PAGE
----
vi ·brant /vÄ«brÉ’nt/ adjective
full of energy and enthusiasm, (of color) bright and striking
Community member: “We want our downtown to be vibrant.”
Planner: “What does it mean to be vibrant?”
If this dialogue seems somehow familiar, join the hundreds of other core communities who have begun a revitalization dialogue along these familiar lines. Vibrancy seems to be a hard word to comprehend for some planners, but a vastly desirable descriptor for the ideal downtown. Looking at the definition of the word vibrant seems to paint a pretty clear picture. It speaks directly to place-making, to “experience” environments, and to the essence of a community.
When visiting northwestern Pennsylvania, you are brought very close to the Chautauqua Lake region of New York, and specifically to the lovely, small, lakefront village of Bemus Point. Visit this community any weekend throughout the summer months and I challenge you to find a more apt descriptive word for this community. Concerts on the floating stage, boats coming and going, cars riding the ferry across the lake, and people waiting to eat dinner on the patios of the destination restaurants create a sense of high energy and enthusiasm.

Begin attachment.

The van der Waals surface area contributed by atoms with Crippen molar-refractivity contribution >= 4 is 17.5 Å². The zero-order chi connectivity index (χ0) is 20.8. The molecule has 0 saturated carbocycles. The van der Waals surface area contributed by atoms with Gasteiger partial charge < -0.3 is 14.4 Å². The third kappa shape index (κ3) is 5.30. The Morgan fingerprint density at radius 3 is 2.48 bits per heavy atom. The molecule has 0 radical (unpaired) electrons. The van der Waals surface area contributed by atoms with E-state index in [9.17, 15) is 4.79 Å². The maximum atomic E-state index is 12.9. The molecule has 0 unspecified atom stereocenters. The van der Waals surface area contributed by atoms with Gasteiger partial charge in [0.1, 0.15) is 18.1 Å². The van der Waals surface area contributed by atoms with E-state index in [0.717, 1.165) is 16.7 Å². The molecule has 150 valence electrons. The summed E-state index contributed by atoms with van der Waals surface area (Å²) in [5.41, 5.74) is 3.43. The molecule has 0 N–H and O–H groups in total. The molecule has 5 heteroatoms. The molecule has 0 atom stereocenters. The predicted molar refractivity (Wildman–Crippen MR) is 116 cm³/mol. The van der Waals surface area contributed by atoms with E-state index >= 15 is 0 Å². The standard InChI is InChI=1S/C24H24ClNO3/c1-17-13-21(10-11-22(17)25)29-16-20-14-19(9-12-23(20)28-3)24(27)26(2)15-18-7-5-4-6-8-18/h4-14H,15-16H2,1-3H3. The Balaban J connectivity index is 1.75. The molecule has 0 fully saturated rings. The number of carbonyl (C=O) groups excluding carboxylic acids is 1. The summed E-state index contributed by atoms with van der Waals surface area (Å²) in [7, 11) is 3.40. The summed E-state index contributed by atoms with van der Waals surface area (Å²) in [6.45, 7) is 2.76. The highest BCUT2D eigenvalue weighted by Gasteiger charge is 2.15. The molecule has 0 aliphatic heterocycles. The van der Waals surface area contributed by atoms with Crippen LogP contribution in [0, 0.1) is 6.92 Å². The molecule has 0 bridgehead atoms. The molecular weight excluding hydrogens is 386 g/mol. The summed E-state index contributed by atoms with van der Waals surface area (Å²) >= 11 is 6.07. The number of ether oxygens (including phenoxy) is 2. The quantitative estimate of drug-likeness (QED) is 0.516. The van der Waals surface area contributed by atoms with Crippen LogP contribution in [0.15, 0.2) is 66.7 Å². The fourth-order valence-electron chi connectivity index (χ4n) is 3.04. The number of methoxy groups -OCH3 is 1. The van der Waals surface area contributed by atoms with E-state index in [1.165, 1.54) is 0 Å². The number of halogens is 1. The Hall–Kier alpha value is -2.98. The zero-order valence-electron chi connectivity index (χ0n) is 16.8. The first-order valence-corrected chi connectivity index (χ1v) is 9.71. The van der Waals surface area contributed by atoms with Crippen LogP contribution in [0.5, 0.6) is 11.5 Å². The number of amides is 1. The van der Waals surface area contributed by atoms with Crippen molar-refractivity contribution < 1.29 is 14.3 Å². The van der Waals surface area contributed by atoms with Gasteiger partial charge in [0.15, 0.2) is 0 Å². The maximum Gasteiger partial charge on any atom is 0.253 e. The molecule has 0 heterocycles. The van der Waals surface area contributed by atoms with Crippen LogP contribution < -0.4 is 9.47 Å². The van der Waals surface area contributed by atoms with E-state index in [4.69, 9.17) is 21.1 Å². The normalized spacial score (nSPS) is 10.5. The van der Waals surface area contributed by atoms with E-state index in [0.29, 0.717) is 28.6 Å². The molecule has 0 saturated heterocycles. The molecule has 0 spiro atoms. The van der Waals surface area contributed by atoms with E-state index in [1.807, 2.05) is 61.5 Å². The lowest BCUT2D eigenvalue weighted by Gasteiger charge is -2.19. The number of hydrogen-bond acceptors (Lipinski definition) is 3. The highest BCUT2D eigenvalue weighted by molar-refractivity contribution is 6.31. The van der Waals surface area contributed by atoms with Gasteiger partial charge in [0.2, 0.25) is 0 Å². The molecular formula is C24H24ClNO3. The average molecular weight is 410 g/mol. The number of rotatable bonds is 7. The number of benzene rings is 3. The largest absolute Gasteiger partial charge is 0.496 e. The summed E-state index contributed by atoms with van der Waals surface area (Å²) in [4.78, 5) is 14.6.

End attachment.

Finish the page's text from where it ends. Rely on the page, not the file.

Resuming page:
Stop by Bemus Point on a weekday (for coffee like I did) and the same description applies, but for other reasons. Even without the throngs of visitors and concert goers, the streets maintain vibrancy through dynamic color choices, bold landscape selections, and depth of character in each business.
Vibrancy is not defined by tourism, density, or population (at the last census, Bemus Point had a population of 340). It’s defined by character and attention to detail. It’s defined by the spirit of place that is conveyed every day to every person who travels your streets.